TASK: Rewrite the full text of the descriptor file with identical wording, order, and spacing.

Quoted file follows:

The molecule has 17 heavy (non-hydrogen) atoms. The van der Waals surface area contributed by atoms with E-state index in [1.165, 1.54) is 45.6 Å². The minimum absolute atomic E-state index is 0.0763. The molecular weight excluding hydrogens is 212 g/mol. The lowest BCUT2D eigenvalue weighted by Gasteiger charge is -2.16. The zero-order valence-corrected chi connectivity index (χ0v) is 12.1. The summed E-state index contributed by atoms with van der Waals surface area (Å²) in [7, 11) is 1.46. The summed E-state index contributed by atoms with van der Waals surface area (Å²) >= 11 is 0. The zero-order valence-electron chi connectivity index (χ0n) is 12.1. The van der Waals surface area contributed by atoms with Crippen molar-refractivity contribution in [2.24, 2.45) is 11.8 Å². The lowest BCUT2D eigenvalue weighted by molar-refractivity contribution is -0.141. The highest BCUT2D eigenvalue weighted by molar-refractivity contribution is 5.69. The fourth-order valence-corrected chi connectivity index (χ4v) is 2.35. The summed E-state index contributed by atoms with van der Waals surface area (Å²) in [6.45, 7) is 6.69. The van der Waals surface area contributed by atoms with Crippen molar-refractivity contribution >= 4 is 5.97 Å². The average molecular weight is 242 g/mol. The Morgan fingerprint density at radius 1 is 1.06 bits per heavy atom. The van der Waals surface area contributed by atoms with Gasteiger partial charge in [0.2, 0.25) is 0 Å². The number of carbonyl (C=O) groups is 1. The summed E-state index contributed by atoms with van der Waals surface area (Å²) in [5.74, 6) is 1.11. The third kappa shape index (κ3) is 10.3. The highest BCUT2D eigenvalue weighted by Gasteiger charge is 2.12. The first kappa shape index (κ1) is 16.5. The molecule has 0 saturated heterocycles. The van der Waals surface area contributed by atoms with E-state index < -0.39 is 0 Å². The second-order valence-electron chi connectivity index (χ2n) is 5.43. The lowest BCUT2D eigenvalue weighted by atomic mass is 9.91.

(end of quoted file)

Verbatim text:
The molecule has 17 heavy (non-hydrogen) atoms. The van der Waals surface area contributed by atoms with E-state index in [1.165, 1.54) is 45.6 Å². The minimum absolute atomic E-state index is 0.0763. The molecular weight excluding hydrogens is 212 g/mol. The lowest BCUT2D eigenvalue weighted by Gasteiger charge is -2.16. The zero-order valence-corrected chi connectivity index (χ0v) is 12.1. The summed E-state index contributed by atoms with van der Waals surface area (Å²) in [7, 11) is 1.46. The summed E-state index contributed by atoms with van der Waals surface area (Å²) >= 11 is 0. The zero-order valence-electron chi connectivity index (χ0n) is 12.1. The van der Waals surface area contributed by atoms with Crippen molar-refractivity contribution in [2.24, 2.45) is 11.8 Å². The lowest BCUT2D eigenvalue weighted by molar-refractivity contribution is -0.141. The highest BCUT2D eigenvalue weighted by molar-refractivity contribution is 5.69. The fourth-order valence-corrected chi connectivity index (χ4v) is 2.35. The summed E-state index contributed by atoms with van der Waals surface area (Å²) in [6.45, 7) is 6.69. The van der Waals surface area contributed by atoms with Crippen molar-refractivity contribution >= 4 is 5.97 Å². The average molecular weight is 242 g/mol. The Morgan fingerprint density at radius 1 is 1.06 bits per heavy atom. The van der Waals surface area contributed by atoms with Gasteiger partial charge in [0.2, 0.25) is 0 Å². The number of carbonyl (C=O) groups is 1. The summed E-state index contributed by atoms with van der Waals surface area (Å²) in [5.74, 6) is 1.11. The third kappa shape index (κ3) is 10.3. The highest BCUT2D eigenvalue weighted by Gasteiger charge is 2.12. The first kappa shape index (κ1) is 16.5. The molecule has 0 saturated heterocycles. The van der Waals surface area contributed by atoms with E-state index < -0.39 is 0 Å². The second-order valence-electron chi connectivity index (χ2n) is 5.43. The lowest BCUT2D eigenvalue weighted by atomic mass is 9.91.